14. The apparatus of claim 13 wherein said first and second marks on said object are superimposed over each other.

15. The apparatus of claim 14 wherein said first laser beam has a wavelength in the range of 720-860 nm and said second laser beam has a wavelength in the range of 360-430 nm.

16. The package and object marked in accordance to the process of claim 15.

17. An anti-counterfeiting method of marking an object in a package including an at least partially transparent cover over said object, said method comprising the steps of: a. focusing a UV laser beam through said cover onto said object so that it produces a first mark on said object; b. focusing said UV laser beam through said cover onto said object so that it superimposes a second mark on said object different from said first mark; and, c. focusing said UV laser beam onto said cover thereby causing said cover to lose at least some of its transparency and also to form said second mark on said cover.

18. An anti-counterfeiting apparatus for marking an object in a package including an at least partially transparent cover over said object, said apparatus comprising: laser beam producing means for generating UV laser beam; lens means for focusing said UV laser beam such that said UV laser beam forms a first mark on said object and then superimposes a second mark on said first mark and then focuses said UV beam on said cover to form a said second mark on said cover as said cover loses its transparency due to continued exposure to said UV beam.

Description:

CROSS REFERENCE TO RELATED APPLICATIONS

This application claims the priority of provisional U.S. Application Ser. No. 60/673,548, filed on Apr. 21, 2005 and entitled “UV-Visible-IR Multi-Wave Length Laser Marking Process” by Robert D. Battis, the entire contents and substance of which are hereby incorporated in total by reference.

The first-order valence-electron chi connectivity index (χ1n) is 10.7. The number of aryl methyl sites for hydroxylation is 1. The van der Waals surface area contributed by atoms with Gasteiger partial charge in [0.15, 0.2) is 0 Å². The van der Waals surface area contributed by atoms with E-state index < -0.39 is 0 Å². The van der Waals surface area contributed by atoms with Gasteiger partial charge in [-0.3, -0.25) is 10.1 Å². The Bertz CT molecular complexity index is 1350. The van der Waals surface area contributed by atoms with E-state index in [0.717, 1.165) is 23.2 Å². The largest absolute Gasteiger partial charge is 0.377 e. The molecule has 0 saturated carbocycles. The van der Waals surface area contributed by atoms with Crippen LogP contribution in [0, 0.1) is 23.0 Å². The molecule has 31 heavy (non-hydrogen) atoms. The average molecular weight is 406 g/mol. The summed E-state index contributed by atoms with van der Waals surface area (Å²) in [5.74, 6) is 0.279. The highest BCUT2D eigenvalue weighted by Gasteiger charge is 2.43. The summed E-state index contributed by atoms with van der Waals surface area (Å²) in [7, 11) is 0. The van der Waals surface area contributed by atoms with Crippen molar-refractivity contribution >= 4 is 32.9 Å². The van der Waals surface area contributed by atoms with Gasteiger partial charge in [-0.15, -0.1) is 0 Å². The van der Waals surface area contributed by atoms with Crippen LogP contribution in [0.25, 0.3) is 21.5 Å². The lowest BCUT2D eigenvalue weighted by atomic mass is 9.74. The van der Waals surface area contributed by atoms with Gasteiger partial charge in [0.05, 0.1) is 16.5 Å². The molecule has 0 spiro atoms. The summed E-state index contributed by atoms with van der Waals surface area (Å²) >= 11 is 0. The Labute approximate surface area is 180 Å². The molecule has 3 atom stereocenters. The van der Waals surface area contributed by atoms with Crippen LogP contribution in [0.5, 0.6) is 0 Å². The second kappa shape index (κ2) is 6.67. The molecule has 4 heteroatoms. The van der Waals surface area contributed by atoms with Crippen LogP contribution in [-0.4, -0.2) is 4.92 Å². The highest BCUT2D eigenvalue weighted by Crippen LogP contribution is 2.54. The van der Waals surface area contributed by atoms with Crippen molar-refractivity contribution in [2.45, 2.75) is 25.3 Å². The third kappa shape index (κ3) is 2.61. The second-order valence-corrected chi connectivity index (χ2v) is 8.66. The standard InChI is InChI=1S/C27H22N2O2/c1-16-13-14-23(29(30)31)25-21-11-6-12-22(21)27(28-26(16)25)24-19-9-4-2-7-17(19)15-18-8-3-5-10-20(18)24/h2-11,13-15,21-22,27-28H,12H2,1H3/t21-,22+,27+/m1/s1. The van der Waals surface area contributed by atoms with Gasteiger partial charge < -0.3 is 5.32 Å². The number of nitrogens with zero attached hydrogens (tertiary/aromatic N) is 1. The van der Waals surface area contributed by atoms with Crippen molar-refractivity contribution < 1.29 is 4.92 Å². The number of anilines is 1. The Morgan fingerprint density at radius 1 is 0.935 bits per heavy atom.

BACKGROUND OF THE INVENTION

1. Field of the Invention

The invention relates to a method and apparatus for marking an object, such as a pill, in situ, in a package and then applying a corresponding fiducial mark on the package that matches the pill itself in order to prevent counterfeiting.

2. Background of the Invention

The counterfeiting of drugs, food items and other items protected in a plastic covered package is an increasingly common problem. Accordingly, a number of methods have been developed to mark pills or tablets with unique identifying numbers. Unfortunately those numbers can be counterfeited. What is desired is a method for marking a pill or tablet, in situ, in a package, in such a way that it can not be remarked and also in such a way that a corresponding identifier can be placed on the package itself tying the marked component and package together. It was in the context of the foregoing need that the present invention arose.

SUMMARY OF THE INVENTION

According to a first embodiment, a laser beam producing means produces a first laser beam, preferably in the IR spectrum, which shines through the plastic cover over objects such as a pill or similar objects such as a food item, batteries, etc. The first laser beam marks the pill with a recognized symbol, such as a trademark. The laser beam producing means, or a second laser beam producing means, produces a second laser beam preferably in the UV spectrum. The second laser beam passes through the plastic cover and produces a second mark preferably superimposed upon the first mark. As the second beam continues to pass through the plastic, it solarizes (clouds over) the plastic, hence blocking further marking of the substrate instead initiating marking of the plastic cover. Because the plastic cover has solarized photochemical change—clouded up, under the influence of the intense ultra-violet radiation, it is not possible to shine more light through the cover and affect the two super-imposed marks.

According to an alternative embodiment of the invention, a single laser beam, preferably UV light, is first focused on the object itself, such as a pill, to produce the first mark. A second mark can also be produced on the pill using appropriate focusing and then the UV beam can be refocused onto the plastic cover to produce the second mark on the cover corresponding to the second mark on the pill. Simultaneously, the cover will cloud up providing protection against future counterfeiting.